Why is the Humane Society of the U.S. helping horse racing to expand into new territory?
ATLANTA, Georgia––Again the perennial horse racing industry attempt to legalize pari-mutuel betting and introduce thoroughbred racing to Georgia failed during the 2020 state legislative session, closed on July 3.
Opposition to legalizing pari-mutuel betting came chiefly from religious groups opposed to any gambling on principle, and from animal advocates not aligned with major national organizations.
Again the Humane Society of the U.S. [HSUS], instead of celebrating another small victory along the way toward the final collapse of horse racing, was on the wrong end of a cynical wager: that it can trade endorsement of horse racing for Jockey Club support of federal regulation of drug use, without donors, activists, and the public asking embarrassing questions.
Why is HSUS backing the horse racing industry?
Like, why is HSUS collaborating with the horse racing industry to help it expand into new territory, if only by sitting out the debate, when the industry has been contracting everywhere else for decades, and there is little beyond industry claims to suggest that Georgians want it?
The pro-industry Georgia Horse Racing Coalition web site projects that thoroughbred racing with pari-mutuel betting could add more than a billion dollars a year to the state gross domestic product, but details of how are thin.
The audience for televised horse racing reportedly tripled in early spring 2020, after most other televised sporting events were cancelled due to COVID-19.
With casinos also closed, Gulfstream Park, in Hallandale Beach, Florida, over the March 28-29, 2020 weekend set records of $53.8 million in one-day total betting handle and $11.3 million in average daily total handle for a race meet.
But Gulfstream profits did not bail out horse racing as a whole.
Horse racing industry in trouble even before COVID-19
Despite the increased television viewership, and despite the Gulfstream success, reported Frank Angst for Blood Horse, “For the opening quarter of 2020, year over year, purses were off 9.64% to $205,227,651. That decline nearly matched the 9.25% decline in first-quarter races in 2020.”
Another way to phrase that would be, “Losses of racing dates because of COVID-19 did not entirely account for continuing revenue losses.”
On the investment side of the ledger, reported Mike Freeman of the San Diego Union Tribune on April 25 2020, “The Del Mar Race Track Authority’s revenue bonds were downgraded to junk status this week over worries about not only declining fan support in California for horse racing but also the impact of the coronavirus on attendance.”
Georgia Steeplechase scratches twice
There has already long been some horse racing in Georgia without pari-mutuel betting, and without much economic success in recent years, notably the Atlanta Steeplechase and the Hawkinsville Harness Festival in Pulaski County.
Begun in 1965, the Atlanta Steeplechase folded in 2017 from lack of sponsorship, returned in 2018 as the Georgia Steeplechase, cancelled a spring racing date in 2019, and was not run in spring 2020 due to the COVID-19 crisis.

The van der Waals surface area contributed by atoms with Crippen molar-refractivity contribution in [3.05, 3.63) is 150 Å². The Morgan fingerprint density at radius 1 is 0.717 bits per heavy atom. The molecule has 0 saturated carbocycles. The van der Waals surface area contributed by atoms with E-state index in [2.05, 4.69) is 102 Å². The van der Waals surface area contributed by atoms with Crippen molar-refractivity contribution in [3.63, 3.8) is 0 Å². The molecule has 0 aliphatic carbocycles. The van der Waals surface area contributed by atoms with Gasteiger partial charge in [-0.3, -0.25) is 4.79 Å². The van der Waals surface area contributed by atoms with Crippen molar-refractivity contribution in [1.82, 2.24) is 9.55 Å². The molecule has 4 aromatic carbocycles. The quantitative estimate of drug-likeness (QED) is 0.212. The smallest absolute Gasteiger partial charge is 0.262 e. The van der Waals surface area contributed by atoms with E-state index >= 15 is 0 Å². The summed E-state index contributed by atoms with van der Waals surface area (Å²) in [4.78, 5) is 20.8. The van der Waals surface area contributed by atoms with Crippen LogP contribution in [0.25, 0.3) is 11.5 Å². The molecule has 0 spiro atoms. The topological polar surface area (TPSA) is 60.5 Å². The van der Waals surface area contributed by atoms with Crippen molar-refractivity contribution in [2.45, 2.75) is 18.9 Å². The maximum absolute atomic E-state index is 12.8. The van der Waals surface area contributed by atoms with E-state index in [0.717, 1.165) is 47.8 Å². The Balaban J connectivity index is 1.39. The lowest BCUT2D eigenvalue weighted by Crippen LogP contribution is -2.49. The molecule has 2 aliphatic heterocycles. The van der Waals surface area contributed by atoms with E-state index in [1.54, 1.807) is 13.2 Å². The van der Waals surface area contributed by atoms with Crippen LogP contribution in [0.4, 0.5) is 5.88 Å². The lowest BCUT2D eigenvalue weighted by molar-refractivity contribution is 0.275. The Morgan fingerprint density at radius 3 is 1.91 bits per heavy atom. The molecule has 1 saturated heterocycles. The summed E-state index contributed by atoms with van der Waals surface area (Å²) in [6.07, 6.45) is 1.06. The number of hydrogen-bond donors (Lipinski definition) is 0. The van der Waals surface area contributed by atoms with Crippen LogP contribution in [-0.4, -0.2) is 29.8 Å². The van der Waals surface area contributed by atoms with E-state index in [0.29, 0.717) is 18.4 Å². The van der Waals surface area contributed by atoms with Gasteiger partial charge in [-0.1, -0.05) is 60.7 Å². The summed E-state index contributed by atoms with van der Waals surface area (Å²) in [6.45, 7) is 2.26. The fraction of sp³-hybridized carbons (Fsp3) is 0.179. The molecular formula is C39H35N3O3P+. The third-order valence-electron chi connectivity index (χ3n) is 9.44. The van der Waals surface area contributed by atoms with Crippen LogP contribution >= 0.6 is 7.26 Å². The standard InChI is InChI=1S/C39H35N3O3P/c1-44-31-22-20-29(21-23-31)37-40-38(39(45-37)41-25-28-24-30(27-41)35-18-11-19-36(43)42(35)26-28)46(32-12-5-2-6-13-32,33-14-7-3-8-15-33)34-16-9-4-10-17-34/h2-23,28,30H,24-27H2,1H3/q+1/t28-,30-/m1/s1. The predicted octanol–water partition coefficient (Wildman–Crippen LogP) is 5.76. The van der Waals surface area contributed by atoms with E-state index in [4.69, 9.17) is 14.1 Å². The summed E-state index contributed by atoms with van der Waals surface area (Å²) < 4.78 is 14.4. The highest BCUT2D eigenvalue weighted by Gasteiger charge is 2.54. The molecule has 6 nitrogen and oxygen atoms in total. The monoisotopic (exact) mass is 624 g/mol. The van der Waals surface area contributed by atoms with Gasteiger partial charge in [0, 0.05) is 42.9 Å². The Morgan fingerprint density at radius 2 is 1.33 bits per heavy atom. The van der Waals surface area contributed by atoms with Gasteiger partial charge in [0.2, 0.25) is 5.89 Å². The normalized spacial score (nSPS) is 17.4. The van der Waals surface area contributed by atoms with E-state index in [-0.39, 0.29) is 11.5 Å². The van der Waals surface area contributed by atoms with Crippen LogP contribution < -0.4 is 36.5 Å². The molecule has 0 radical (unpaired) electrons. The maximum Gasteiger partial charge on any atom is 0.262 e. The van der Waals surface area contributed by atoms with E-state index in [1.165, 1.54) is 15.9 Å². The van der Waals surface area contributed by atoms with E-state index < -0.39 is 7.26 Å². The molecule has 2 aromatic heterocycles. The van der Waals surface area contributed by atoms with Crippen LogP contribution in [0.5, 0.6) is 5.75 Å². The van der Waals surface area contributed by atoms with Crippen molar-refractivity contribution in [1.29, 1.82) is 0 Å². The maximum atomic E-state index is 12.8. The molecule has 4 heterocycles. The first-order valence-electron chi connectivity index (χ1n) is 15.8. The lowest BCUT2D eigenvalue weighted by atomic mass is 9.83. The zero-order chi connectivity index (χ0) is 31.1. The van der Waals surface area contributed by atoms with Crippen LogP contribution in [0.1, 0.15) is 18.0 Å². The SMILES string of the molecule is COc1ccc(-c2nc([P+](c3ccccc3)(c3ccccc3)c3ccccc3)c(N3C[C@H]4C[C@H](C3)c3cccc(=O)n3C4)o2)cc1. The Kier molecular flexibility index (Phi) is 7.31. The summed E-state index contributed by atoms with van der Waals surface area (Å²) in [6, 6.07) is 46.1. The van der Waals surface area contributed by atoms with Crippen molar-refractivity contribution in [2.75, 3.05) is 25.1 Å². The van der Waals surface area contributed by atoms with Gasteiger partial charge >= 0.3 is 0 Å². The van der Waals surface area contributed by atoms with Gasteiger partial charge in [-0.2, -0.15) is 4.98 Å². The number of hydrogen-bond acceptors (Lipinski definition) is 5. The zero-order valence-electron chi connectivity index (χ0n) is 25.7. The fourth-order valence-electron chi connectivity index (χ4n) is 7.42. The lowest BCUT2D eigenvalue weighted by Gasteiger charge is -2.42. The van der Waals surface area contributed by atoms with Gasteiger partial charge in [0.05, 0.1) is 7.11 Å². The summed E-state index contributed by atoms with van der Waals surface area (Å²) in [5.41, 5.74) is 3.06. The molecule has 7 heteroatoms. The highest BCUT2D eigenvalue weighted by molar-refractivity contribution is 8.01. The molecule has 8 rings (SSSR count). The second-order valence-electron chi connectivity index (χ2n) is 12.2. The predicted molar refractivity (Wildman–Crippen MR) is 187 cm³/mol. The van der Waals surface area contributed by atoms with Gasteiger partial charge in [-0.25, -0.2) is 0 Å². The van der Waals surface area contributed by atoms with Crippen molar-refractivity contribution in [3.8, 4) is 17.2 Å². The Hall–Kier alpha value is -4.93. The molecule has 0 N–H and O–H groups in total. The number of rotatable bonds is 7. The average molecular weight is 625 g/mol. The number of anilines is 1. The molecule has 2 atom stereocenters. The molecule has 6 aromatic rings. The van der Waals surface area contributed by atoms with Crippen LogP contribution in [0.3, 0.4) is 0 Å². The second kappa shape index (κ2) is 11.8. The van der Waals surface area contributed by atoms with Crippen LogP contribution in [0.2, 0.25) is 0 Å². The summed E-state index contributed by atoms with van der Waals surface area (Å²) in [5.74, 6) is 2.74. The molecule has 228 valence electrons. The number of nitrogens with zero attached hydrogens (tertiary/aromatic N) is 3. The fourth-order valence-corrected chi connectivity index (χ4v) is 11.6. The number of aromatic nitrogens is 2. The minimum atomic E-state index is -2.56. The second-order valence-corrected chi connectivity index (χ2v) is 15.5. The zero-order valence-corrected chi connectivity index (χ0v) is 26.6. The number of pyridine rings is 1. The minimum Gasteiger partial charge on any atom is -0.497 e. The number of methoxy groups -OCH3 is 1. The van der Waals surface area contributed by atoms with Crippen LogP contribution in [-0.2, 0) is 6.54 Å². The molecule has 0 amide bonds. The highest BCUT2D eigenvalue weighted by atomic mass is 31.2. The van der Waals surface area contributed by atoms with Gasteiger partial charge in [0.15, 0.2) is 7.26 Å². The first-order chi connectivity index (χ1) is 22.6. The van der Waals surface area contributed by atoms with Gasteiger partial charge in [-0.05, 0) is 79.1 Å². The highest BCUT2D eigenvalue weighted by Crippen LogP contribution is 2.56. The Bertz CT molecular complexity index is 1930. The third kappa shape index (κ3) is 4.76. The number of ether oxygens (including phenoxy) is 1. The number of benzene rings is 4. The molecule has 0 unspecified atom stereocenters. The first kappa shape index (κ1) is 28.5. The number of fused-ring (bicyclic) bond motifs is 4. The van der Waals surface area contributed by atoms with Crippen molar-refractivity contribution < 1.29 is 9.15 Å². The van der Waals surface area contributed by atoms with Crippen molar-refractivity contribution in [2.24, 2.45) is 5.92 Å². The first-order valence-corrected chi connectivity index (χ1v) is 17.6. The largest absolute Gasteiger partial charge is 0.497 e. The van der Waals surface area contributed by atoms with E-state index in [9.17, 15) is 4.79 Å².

The Hawkinsville Harness Festival, begun in 1974, was also cancelled in 2020. While harness racers have reputedly trained on Hawkinsville tracks since 1894, actual racing there is so obscure that even local media seldom report results––although in 2011 there was extensive coverage of a five-kilometer Hawkinsville Harness Festival roadrace held for humans.
Going to the whip
“With state tax collections running below expectations even before the coronavirus pandemic hit, supporters of legalized gambling in Georgia were optimistic,” assessed Dave Williams of the Capitol Beat News Service.
“But even the glaring need for additional sources of tax revenue wasn’t enough to get casino gambling or pari-mutuel betting on horse racing over the finish line.”
Georgia horse racing lobbyists can be expected to go to the whip again to try to get pari-mutuel gambling legalized in 2021.
“With a large number of incumbent lawmakers leaving office this year,” wrote Williams, “supporters of legalized gambling can hope a more sympathetic crop of newly elected legislators will join the General Assembly next year.
“However, a more likely source of momentum lies in Georgia’s ongoing budget woes,” Williams predicted, especially “if the recession brought on by the spread of COVID-19 drags on.”
“Getting to know HSUS”
And the Humane Society of the U.S. endorsement will not inhibit racing industry ambitions.
“An Unlikely Ally? Getting To Know The Humane Society Of The United States,” headlined Natalie Voss for the Paulick Report, a horse racing industry news website, back on June 24, 2015, about a month after the Jockey Club and Breeders’ Cup first joined with HSUS in support of a federal anti-doping bill.
Explained then-HSUS president Wayne Pacelle to Voss, “We’re not against racing. We want it done well and humanely.”
Wrote Voss, “Pacelle said HSUS does have a number of concerns about practices within the sport, and many of the items on his list have also been on the minds of internal racing reform advocates for years: breeding for soundness, overbreeding, race day medication, masking and performance-enhancing drugs, aftercare, track surface safety, two-year-old racing, and appropriate whip use.”
All of those concerns are still as problematic today as then.
“HSUS could be a good ally for horse people”
“The partnership came about,” Voss explained, “when Joe De Francis, chief executive officer of the Maryland Jockey Club from 1989 to 2007, reconnected with former colleague Rick Bernthal, who had become the chairman of the board for HSUS,” and is incidentally also the longtime most influential pit bull advocate within HSUS.
“It occurred to De Francis that HSUS could be a good ally for horse people, too,” Voss said.